Changing Our World. Together.
The field of computing is redefining our world in real-time, but it is also one in which women have historically been underrepresented. CSE strives to expand opportunities for women in computing through outreach, education, and through connection to resources.
As enrollments in computer science at Michigan have risen in recent years, we have seen a growing improvement in our institution's percentage of female CS students. This is true for students who have declared in CS through the College of Engineering, and for students who have declared in CS through the College of LSA.
gEECS (Girls in Electrical Engineering and Computer Science)
The student-run organization is dedicated to encouraging the professional, academic, and social development of women in technology-related fields of study. The organization reaches out to women ranging from middle school girls to graduate students to promote the education and success of technologically inclined women. gEECs organizes a variety of events, so please check their website for updates.
ECSEL (Ensemble of CSE Ladies)
This is a group to support graduate women students in CSE at the University of Michigan. ECSEL aims to foster a sense of community among graduate women, support members' academic and career development, help incoming graduate students adapt and thrive in CSE, and generally enable a great graduate experience for their members. They hold get-togethers, study sessions, talks, workshops, and other events.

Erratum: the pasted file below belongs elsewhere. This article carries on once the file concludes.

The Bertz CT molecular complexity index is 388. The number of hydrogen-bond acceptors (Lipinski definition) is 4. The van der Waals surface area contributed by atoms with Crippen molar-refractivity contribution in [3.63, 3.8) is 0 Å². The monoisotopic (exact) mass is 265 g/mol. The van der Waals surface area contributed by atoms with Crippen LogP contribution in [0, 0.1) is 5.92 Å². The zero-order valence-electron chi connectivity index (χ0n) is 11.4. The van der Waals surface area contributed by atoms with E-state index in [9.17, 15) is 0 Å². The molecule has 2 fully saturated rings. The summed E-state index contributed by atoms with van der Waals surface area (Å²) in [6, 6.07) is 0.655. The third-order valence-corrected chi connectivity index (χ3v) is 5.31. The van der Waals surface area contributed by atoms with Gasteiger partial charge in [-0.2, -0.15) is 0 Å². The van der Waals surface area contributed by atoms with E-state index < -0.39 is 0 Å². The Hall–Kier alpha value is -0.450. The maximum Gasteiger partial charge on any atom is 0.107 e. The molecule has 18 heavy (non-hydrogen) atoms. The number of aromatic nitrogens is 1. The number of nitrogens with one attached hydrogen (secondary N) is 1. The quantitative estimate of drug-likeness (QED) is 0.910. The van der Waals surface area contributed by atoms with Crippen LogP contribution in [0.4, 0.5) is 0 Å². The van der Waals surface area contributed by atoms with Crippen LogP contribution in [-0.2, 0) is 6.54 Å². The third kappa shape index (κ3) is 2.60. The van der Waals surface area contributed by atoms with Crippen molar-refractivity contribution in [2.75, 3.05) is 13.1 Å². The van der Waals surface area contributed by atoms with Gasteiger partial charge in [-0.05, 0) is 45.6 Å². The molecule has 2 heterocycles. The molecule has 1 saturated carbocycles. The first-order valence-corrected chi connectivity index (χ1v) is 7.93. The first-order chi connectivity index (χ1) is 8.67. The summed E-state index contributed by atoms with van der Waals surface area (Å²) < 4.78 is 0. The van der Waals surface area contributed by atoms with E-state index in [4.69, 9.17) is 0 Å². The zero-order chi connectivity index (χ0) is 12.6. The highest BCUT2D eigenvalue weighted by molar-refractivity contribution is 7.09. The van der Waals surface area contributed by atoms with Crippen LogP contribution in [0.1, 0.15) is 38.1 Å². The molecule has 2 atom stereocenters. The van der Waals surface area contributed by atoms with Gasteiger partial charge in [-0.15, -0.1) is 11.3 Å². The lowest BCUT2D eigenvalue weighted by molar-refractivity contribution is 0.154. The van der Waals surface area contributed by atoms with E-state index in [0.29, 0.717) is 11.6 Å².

Prof. Reetuparna Das has been chosen as one of two recipients of the 2018 Borg Early Career Award. This award is given annually to women in computer science or engineering who have made significant research contributions and made a positive impact on advancing women in the computing research community. [Full Story]
Related Topics: Das, Reetuparna Diversity and Outreach Women in Computing
A creative event designed to showcase women's contributions as computer scientists took place November 16. The Ada Lovelace Opera began with eight TED-style lightning talks by female faculty and students at UM who are engaged in cutting-edge computing research. The talks were followed by an opera on Ada Lovelace's establishment as the research partner of inventor Charles Babbage in the 1840s, which was performed by students in the School of Music, Theatre & Dance. [Full Story]
Related Topics: Graduate Students Mihalcea, Rada Women in Computing
Women in CS focused Scholarships